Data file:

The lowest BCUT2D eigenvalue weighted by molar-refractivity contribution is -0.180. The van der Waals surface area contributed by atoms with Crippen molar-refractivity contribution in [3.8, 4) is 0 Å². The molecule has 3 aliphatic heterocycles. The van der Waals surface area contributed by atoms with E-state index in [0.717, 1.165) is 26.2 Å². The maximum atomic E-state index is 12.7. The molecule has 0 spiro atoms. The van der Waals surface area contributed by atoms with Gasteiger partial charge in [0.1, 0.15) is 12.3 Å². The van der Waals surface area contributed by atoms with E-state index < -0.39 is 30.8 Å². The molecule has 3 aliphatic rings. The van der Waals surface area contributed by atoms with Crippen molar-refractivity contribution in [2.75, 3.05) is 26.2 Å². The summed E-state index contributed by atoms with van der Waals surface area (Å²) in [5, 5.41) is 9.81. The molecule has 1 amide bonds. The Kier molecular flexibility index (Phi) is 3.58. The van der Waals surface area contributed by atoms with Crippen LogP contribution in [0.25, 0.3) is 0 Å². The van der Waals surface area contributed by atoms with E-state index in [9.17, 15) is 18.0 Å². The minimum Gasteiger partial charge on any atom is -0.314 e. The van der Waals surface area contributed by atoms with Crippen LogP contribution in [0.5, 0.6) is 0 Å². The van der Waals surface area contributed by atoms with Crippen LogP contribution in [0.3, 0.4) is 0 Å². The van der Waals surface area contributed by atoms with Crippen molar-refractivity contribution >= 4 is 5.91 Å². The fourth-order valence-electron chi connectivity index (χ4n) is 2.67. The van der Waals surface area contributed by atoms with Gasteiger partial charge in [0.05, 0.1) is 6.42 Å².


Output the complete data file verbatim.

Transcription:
The lowest BCUT2D eigenvalue weighted by molar-refractivity contribution is -0.180. The van der Waals surface area contributed by atoms with Crippen molar-refractivity contribution in [3.8, 4) is 0 Å². The molecule has 3 aliphatic heterocycles. The van der Waals surface area contributed by atoms with E-state index in [0.717, 1.165) is 26.2 Å². The maximum atomic E-state index is 12.7. The molecule has 0 spiro atoms. The van der Waals surface area contributed by atoms with Gasteiger partial charge in [0.1, 0.15) is 12.3 Å². The van der Waals surface area contributed by atoms with E-state index < -0.39 is 30.8 Å². The molecule has 3 aliphatic rings. The van der Waals surface area contributed by atoms with Crippen molar-refractivity contribution in [2.75, 3.05) is 26.2 Å². The summed E-state index contributed by atoms with van der Waals surface area (Å²) in [5, 5.41) is 9.81. The molecule has 1 amide bonds. The Kier molecular flexibility index (Phi) is 3.58. The van der Waals surface area contributed by atoms with Crippen LogP contribution in [0.25, 0.3) is 0 Å². The van der Waals surface area contributed by atoms with E-state index in [9.17, 15) is 18.0 Å². The minimum Gasteiger partial charge on any atom is -0.314 e. The van der Waals surface area contributed by atoms with Crippen LogP contribution in [0.5, 0.6) is 0 Å². The van der Waals surface area contributed by atoms with Crippen LogP contribution in [0.3, 0.4) is 0 Å². The van der Waals surface area contributed by atoms with Crippen molar-refractivity contribution >= 4 is 5.91 Å². The fourth-order valence-electron chi connectivity index (χ4n) is 2.67. The van der Waals surface area contributed by atoms with Gasteiger partial charge in [0.05, 0.1) is 6.42 Å².